Gravity measurement at sea-So far, only procedures used to measure gravity on land areas have been discussed. Gravity measurements, however, also are made at sea. The earliest measurements at sea were made by F.A. Vening Meinesz who, in 1927, installed a pendulum apparatus in a submarine. The submarine pendulum gravity measurements of Vening Meinesz are mainly of historical interest today. The first gravimeters installed in surface ships appeared during the 1950's. These early ocean surface gravity measurements were only of modest accuracy and, again, now are mainly of historical value. Reasonably accurate measurements from gravimeters on surface ships date only from the late-1960's. Instruments used include LaCoste-Romberg S Meter, Askania Meter, Bell Meter, and the Vibrating String Gravimeter. All of these meters are compensated to minimize the effects of oscillatory motion of the ship due to ocean surface waves. The effects are also eliminated or averaged out by computational techniques. A big problem with ocean surface measurements is that the forward motion of the ship adds a centrifugal reaction component to measured gravity which must be eliminated by the so-called Eotvos correction. Therefore, the ship's velocity and heading, as well as the ship's position, must be known accurately. Near shore, shore based electronic positioning/navigation systems (such as LORAN) are used. In the deep ocean, satellite navigation and inertial systems must be used.
Gravity measurement in the air-Problems in airborne gravity measurements are similar to those encountered for surface ships. The position, velocity, and heading of the aircraft must be known accurately. Because of the higher aircraft speeds, the Eotvos correction is much larger for airborne measurements than for surface ship measurements. It also is very difficult to compensate for spurious aircraft accelerations. In addition, reduction of the gravity value from aircraft altitude to an equivalent surface value is a problem that has not yet been solved satisfactorily. In 1959, the US Air Force was instrumental in developing a gravimeter suitable for use aboard a fixed wing KC-135 aircraft. This gravimeter measured average gravity values along the path of the aircraft reasonably well, but could not produce point gravity values. The program was cancelled in the late-1960's. Recent suggestions have been made that fixed wing airborne measurements should be restudied. Today, there is an operational airborne gravity measurement system aboard a S-61 helicopter. The gravity measurement system aboard the helicopter uses a LaCoste-Romberg S Meter to sense gravity and a Del Norte transponder electronic navigation system to establish aircraft position, velocity, and heading. The operator of the system, Carson Helicopters, advertises that it is possible to do 3,000 to 10,000 miles of gravity survey per month with reasonably good accuracy.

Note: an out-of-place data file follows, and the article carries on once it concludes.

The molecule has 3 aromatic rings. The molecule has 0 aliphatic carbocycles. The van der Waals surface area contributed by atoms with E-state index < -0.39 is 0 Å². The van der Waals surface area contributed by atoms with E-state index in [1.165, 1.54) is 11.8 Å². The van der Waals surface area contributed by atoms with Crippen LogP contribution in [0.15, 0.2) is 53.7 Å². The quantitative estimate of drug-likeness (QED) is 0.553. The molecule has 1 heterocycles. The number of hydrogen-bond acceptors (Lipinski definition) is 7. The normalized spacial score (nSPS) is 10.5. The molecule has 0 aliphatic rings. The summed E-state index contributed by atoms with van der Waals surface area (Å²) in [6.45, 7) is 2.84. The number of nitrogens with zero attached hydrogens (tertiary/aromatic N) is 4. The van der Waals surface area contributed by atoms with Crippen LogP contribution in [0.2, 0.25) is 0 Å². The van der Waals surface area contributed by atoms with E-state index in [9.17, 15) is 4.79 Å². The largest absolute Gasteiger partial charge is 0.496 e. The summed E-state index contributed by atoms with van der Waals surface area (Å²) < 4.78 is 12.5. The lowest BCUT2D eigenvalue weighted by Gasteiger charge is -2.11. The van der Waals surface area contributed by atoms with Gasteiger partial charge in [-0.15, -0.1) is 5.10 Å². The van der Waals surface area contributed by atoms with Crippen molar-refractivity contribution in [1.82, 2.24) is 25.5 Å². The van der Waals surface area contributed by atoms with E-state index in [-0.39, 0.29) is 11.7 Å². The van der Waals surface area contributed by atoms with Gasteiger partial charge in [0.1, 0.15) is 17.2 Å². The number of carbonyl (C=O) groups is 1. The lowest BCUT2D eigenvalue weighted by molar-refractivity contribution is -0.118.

Gravity measurements provide values for the acceleration of gravity at points located on the physical surface of the earth. Before these measurements can be used for most geodetic purposes, they must be converted into gravity anomalies.
A gravity anomaly is the difference between a gravity measurement that has been reduced to sea level and normal gravity. Normal gravity, used to compute gravity anomalies, is a theoretical value representing the acceleration of gravity that would be generated by a uniform ellipsoidal earth. By assuming the earth to be a regular surface without mountains or oceans, having no variations in rock densities or in the thickness of the crust, a theoretical value of gravity can be computed for any point by a simple mathematical formula. The theoretical value of gravity at a point on the ellipsoid's surface depends both on the size and shape of the ellipsoid and on a value, computed from observational data, which is accepted as the theoretical value of gravity at the equator. It varies only with the latitude of the observation point if the figure of the earth is taken as an ellipsoid of revolution. While there are several formulas for computing Theoretical Gravity, the one most commonly used is the Gravity Formula 1967 which is based on the Reference Ellipsoid 1967, the parameters of which correspond to the Geodetic Reference System 1967. A simple formula will convert 1967 theoretical (or normal) gravity to the newer more accurate 1980 system, GRS 80 (Chapter II). A number of different procedures can be used to reduce a gravity measurement from the physical surface to sea level and, depending upon which procedure is used, different types of gravity anomalies result. The most common type of gravity anomaly used for geodetic applications is the so-called free-air gravity anomaly.